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Stand characteristics and downed woody debris accumulations associated with a mountain pine beetle (Dendroctonus ponderosae Hopkins) outbreak in Colorado


Jennifer G. Klutsch
Sheryl L. Costello
Daniel R. West
Rick Caissie



Publication type:

Scientific Journal (JRNL)

Primary Station(s):

Rocky Mountain Research Station


Forest Ecology and Management. 258: 641-649.
File name


Lodgepole pine (Pinus contorta Dougl. ex Loud.)-dominated ecosystems in north-central Colorado are undergoing rapid and drastic changes associated with overstory tree mortality from a currentmountain pine beetle (Dendroctonus ponderosae Hopkins) outbreak. To characterize stand characteristics and downed woody debris loads during the first 7 years of the outbreak, 221 plots (0.02 ha) were randomly established in infested and uninfested stands distributed across the Arapaho National Forest, Colorado. Mountain pine beetle initially attacked stands with higher lodgepole pine basal area, and lower density and basal area of Engelmann spruce (Picea engelmannii [Parry]), and subalpine fir (Abies lasiocarpa (Hook.) Nutt. var. lasiocarpa) compared to uninfested plots. Mountain pine beetle-affected stands had reduced total and lodgepole pine stocking and quadratic mean diameter. The density and basal area of live overstory lodgepole declined by 62% and 71% in infested plots, respectively. The mean diameter of live lodgepole pine was 53% lower than pre-outbreak in infested plots. Downed woody debris loads did not differ between uninfested plots and plots currently infested at the time of sampling to 3 or 4-7 years after initial infestation, but the projected downed coarse wood accumulations when 80% of themountain pine beetle-killed trees fall indicated a fourfold increase. Depth of the litter layer and maximumheight of grass and herbaceous vegetation were greater 4-7 years after initial infestation compared to uninfested plots, though understory plant percent cover was not different. Seedling and sapling density of all species combined was higher in uninfested plots but there was no difference between infested and uninfested plots for lodgepole pine alone. For trees 2.5 cm in diameter at breast height, the density of live lodgepole pine trees in mountain pine beetle-affected stands was higher than Engelmann spruce, subalpine fir, and aspen, (Populus tremuloides Michx.), in diameter classes comprised of trees from 2.5 cm to 30 cm in diameter, suggesting that lodgepole pine will remain as a dominant overstory tree after the bark beetle outbreak.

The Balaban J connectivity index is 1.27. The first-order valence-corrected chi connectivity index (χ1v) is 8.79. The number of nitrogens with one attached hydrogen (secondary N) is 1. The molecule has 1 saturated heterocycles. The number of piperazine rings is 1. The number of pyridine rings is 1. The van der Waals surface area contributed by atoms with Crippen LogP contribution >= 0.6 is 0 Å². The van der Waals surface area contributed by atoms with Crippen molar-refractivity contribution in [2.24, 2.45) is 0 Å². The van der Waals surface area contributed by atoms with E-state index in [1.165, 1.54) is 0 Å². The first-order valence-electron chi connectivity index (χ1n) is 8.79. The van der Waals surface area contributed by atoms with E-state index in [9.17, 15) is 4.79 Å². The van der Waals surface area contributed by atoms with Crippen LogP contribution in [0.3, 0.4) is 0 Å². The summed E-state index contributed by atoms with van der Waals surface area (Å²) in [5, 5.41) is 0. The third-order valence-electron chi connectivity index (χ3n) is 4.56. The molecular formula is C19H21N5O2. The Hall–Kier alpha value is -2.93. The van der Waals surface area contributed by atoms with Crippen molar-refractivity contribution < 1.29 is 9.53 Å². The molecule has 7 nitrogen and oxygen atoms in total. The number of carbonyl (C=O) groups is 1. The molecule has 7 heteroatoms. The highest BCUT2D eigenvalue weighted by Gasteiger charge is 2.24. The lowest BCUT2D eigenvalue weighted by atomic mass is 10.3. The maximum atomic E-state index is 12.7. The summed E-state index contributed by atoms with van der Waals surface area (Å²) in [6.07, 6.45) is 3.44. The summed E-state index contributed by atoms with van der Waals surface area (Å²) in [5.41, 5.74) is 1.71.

Klutsch, Jennifer G.; Negron, Jose F.; Costello, Sheryl L.; Rhoades, Charles C.; West, Daniel R.; Popp, John; Caissie, Rick. 2009. Stand characteristics and downed woody debris accumulations associated with a mountain pine beetle (Dendroctonus ponderosae Hopkins) outbreak in Colorado. Forest Ecology and Management. 258: 641-649.


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